Ship Model, Schooner Fredonia

This model represents the fishing schooner Fredonia, designed by the well-known yacht designer Edward Burgess of Boston. Burgess designed several America’s Cup racing yachts, including the Puritan, the Mayflower, and the Volunteer, which successfully defended the cup in 1885, 1886, and 1887, respectively. From Burgess’s plans, Moses Adams built the Fredonia in 1889, at Essex, Mass. The schooner measured 111’-6” long, with a beam (width) of 23’-6”, and a depth of 10’-3”. Adams also built the schooner Nellie Dixon from the same plans in East Boston that year.
After launching, the Fredonia was used as a yacht and made a transatlantic cruise before being refitted for work in the offshore fisheries. The vessel became known for its speed, and attracted attention for its fine lines. Its clipper-style bow with carved trail boards led to a long bowsprit (a spar extending forward from the bow that carried the jib). The design influenced fishing schooners for years to come, and vessels built on the Fredonia model came to represent the quintessential New England fishing schooner.
The Fredonia’s influence belied its short life. In 1896 the vessel met with disaster while fishing for cod on the Grand Banks. During a December storm the Fredonia sank, with all but two of its crew of 23 saved by other schooners fishing in the area.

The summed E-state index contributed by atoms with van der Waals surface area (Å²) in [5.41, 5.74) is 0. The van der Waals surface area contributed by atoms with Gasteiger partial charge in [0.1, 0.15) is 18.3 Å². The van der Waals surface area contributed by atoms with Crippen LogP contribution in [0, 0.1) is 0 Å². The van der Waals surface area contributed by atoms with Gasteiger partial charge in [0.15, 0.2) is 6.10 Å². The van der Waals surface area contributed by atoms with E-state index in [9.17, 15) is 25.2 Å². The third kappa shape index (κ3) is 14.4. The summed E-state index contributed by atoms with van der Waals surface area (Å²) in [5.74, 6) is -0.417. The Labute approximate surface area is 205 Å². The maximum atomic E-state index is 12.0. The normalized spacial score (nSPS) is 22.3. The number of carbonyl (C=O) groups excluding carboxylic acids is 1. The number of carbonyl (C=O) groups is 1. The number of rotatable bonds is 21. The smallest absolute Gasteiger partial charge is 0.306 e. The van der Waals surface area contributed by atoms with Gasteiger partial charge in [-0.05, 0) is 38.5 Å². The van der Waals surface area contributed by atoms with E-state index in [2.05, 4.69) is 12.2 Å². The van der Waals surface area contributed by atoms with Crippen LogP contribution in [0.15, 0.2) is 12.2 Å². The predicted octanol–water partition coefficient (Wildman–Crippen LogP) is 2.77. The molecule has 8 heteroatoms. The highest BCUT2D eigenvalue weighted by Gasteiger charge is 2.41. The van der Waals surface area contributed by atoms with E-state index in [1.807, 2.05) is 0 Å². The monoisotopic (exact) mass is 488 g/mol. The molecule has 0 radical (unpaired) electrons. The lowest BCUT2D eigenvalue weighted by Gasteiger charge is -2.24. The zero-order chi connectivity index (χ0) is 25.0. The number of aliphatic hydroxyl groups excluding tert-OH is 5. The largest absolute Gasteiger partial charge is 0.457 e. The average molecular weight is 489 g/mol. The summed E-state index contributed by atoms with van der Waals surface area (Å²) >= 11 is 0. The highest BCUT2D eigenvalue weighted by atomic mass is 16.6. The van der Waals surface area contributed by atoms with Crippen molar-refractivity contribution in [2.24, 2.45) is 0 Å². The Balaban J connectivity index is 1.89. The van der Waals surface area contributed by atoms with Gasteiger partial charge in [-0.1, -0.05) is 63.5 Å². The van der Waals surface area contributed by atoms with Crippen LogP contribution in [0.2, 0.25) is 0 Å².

date made
ship built
ship sank
Burgess, Edward
Adams, Moses
where ship was built
United States: Massachusetts, Essex
where ship sank
Canada: Newfoundland and Labrador, Grand Bank
geographic area
United States: New England
Physical Description
wood (overall material)
textile (part: sails material)
metal (part: fittings material)
overall: 61 in x 7 ft x 12 in; 154.94 cm x 2.1336 m x 30.48 cm
ID Number
catalog number
accession number
Credit Line
Transfer from U.S. Fish Commission
related event
The Development of the Industrial United States
See more items in
Work and Industry: Maritime
Engineering, Building, and Architecture
On the Water exhibit
On the Water
Exhibition Location
National Museum of American History
Data Source
National Museum of American History


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